We’ve all seen them. In fact, some of us have actually driven them. But the truth is that whether you’ve driven one or not, it’s pretty hard not to notice a vehicle that belongs to a busy farm family.
Back in the day, we drove a car that was embarrassing for the kids to be seen in. It was actually a pretty elite car on the inside, but the outside design left a little to be desired.
Because of that, it wasn’t overly disappointing to me when our young children – in a frenzied game of something-or-other – shoved a plastic molded Johnny Depp character from the “Pirates of the Caribbean” movie into the narrow spokes on one of the hubcaps.
Though there were a few cars like ours around, we could always spot ours (for a lot of reasons), but in part because Mr. Depp, unable to be extricated without a head-ectomy, was stuck in the spokes and rode around there for months.
Oh, the headache he must have had.
But truly, farm family vehicle sightings happen all over, and they’re easy to spot.
Most prominently, you can’t tell what color the vehicle is supposed to be. Our sons drive an old black Ford Ranger as their clobber-around work truck.
They bought it in high school, and now that they’re two years out of college, I’m sure it has never been washed under their ownership.
“It doesn’t look as cool if it’s washed,” they say. You have to visually examine the cab to tell the truck’s color-the rest of it is gravel dust grayish brown.
Grass is sometimes seen dragging from the bottom of the driver’s door. How many times does a farmer open the door as he drives along, checking the condition of grass hay that needs to be cut? Or finds himself in the pasture and closes the door on a patch of long grass? It’s obvious that “grass skirts” are totally in style in Iowa at certain times of the year.
Most families travel with various necessities somewhere in the car.
During the hectic fall season when she takes her meal-serving job on the road, the farm wife travels with a box of tableware, napkins and plastic bags of all sizes.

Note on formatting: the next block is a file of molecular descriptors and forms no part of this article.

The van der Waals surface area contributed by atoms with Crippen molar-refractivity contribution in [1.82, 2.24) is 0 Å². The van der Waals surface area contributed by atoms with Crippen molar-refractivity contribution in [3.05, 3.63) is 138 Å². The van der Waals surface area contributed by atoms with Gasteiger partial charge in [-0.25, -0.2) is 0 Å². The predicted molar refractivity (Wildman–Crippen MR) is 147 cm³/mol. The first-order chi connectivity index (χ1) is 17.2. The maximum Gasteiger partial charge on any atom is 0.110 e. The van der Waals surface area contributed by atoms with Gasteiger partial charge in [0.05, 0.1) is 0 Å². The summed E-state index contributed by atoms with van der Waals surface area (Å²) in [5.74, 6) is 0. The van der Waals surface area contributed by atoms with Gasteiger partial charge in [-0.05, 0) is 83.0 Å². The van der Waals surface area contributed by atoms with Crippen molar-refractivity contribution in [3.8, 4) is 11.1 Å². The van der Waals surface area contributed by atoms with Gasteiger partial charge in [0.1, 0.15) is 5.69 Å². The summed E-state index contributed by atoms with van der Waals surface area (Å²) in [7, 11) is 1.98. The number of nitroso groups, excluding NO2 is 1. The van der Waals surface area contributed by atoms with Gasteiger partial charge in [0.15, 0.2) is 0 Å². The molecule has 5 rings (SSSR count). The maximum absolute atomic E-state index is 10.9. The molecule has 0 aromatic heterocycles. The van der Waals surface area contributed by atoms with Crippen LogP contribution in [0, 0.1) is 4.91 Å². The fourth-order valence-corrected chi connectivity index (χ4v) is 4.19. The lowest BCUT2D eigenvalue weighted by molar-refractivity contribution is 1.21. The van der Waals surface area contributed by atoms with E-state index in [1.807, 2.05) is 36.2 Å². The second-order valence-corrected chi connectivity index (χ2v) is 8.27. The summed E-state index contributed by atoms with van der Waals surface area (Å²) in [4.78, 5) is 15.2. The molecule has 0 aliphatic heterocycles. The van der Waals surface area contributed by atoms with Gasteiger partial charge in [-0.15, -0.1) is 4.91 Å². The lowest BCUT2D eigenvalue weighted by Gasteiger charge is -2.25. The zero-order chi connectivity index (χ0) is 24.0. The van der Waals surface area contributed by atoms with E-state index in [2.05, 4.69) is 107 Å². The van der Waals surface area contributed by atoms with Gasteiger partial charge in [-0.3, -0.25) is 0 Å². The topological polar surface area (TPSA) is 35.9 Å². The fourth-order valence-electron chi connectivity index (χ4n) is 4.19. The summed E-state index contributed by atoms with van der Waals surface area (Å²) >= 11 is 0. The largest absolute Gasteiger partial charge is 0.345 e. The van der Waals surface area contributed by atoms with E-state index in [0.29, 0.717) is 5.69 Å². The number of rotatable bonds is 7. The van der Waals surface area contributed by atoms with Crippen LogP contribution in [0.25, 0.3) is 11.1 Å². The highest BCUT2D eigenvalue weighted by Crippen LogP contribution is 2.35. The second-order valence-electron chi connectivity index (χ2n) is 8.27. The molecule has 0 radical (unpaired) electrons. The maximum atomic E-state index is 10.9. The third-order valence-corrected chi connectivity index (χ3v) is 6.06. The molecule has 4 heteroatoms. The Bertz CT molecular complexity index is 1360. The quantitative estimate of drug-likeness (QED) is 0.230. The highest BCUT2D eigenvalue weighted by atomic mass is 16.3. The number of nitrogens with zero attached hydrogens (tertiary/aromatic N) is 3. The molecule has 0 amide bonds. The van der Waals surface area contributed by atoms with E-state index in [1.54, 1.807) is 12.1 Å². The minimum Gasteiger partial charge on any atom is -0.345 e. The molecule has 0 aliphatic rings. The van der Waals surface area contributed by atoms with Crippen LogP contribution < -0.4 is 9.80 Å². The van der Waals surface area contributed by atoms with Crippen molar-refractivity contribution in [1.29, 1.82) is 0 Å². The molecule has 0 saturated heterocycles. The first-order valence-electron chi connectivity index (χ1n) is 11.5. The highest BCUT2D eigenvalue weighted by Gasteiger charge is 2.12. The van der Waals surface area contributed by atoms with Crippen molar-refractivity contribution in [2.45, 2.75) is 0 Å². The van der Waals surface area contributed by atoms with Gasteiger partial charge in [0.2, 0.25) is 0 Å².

Suspiciously, she appears ready to quickly serve up some good road kill if she happens upon some. Her family curiously investigates for white stripes before consumption.
For certain farm vehicles, there is a crusty odor that lingers. Nose hairs may or may not be endangered, or crusty, depending on what went on that day.
Some farm vehicles are as dusty on the inside as they are on the outside. It’s gone too far when you can’t see to drive because of the dust wafting inside the car.
A quick swipe around the dash and doors with a chore sweatshirt usually tames it for a short time.
Farm family vehicles often have a rear hatch that you could actually field cultivate.
As the gravel dust billows behind the car, it occurs to the farm wife that clean rear windows are a reality for city people and those living on paved roads.
Usually she doesn’t want to see what’s back there anyway – more road dust.
The farm family’s vehicle sometimes carries stinky people in it, including the farm wife, so she travels with blankets to cover seats while manure-splattered clothes briefly occupy that seat.
A washing machine and disinfectant spray are usually close at hand after such outings.
As for the farm family’s pickup truck, it’s a wonder there’s room to carry people in it, because it serves as a makeshift office, vet supply store, agronomy center, fertilizer plant (of all sorts), tool shed, communications center, clothing store and kitchen.
If there’s room for you in there, consider yourself honored. You could be riding in the spokes, like Johnny Depp.
Schwaller is a Farm News correspondent from Milford. Reach her by e-mail at email@example.com and at www.karenschwaller.com.
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